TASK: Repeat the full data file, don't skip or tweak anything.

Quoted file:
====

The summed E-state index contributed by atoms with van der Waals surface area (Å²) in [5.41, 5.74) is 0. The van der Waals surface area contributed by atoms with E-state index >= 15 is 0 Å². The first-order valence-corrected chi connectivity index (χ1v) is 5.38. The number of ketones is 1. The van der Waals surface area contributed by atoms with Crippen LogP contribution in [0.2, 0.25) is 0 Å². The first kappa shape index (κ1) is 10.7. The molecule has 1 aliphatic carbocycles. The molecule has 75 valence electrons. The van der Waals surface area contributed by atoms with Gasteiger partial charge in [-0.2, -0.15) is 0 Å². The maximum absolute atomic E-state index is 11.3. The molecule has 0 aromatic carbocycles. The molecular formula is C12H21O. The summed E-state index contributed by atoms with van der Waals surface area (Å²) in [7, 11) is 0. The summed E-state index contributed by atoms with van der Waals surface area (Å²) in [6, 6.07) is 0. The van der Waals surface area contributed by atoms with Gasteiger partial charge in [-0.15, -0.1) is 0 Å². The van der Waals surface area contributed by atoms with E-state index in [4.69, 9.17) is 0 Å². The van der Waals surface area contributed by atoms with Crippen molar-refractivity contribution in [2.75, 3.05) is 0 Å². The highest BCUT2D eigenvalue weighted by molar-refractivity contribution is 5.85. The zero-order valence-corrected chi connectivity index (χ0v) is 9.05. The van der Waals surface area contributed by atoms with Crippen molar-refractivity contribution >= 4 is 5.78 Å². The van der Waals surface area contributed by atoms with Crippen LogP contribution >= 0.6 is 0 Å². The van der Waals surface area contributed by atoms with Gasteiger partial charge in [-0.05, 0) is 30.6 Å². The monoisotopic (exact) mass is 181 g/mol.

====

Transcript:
The summed E-state index contributed by atoms with van der Waals surface area (Å²) in [5.41, 5.74) is 0. The van der Waals surface area contributed by atoms with E-state index >= 15 is 0 Å². The first-order valence-corrected chi connectivity index (χ1v) is 5.38. The number of ketones is 1. The van der Waals surface area contributed by atoms with Crippen LogP contribution in [0.2, 0.25) is 0 Å². The first kappa shape index (κ1) is 10.7. The molecule has 1 aliphatic carbocycles. The molecule has 75 valence electrons. The van der Waals surface area contributed by atoms with Gasteiger partial charge in [-0.2, -0.15) is 0 Å². The maximum absolute atomic E-state index is 11.3. The molecule has 0 aromatic carbocycles. The molecular formula is C12H21O. The summed E-state index contributed by atoms with van der Waals surface area (Å²) in [7, 11) is 0. The summed E-state index contributed by atoms with van der Waals surface area (Å²) in [6, 6.07) is 0. The van der Waals surface area contributed by atoms with Gasteiger partial charge in [-0.15, -0.1) is 0 Å². The van der Waals surface area contributed by atoms with E-state index in [4.69, 9.17) is 0 Å². The van der Waals surface area contributed by atoms with Crippen molar-refractivity contribution in [2.75, 3.05) is 0 Å². The highest BCUT2D eigenvalue weighted by molar-refractivity contribution is 5.85. The zero-order valence-corrected chi connectivity index (χ0v) is 9.05. The van der Waals surface area contributed by atoms with Crippen molar-refractivity contribution >= 4 is 5.78 Å². The van der Waals surface area contributed by atoms with Crippen LogP contribution >= 0.6 is 0 Å². The van der Waals surface area contributed by atoms with Gasteiger partial charge in [-0.05, 0) is 30.6 Å². The monoisotopic (exact) mass is 181 g/mol.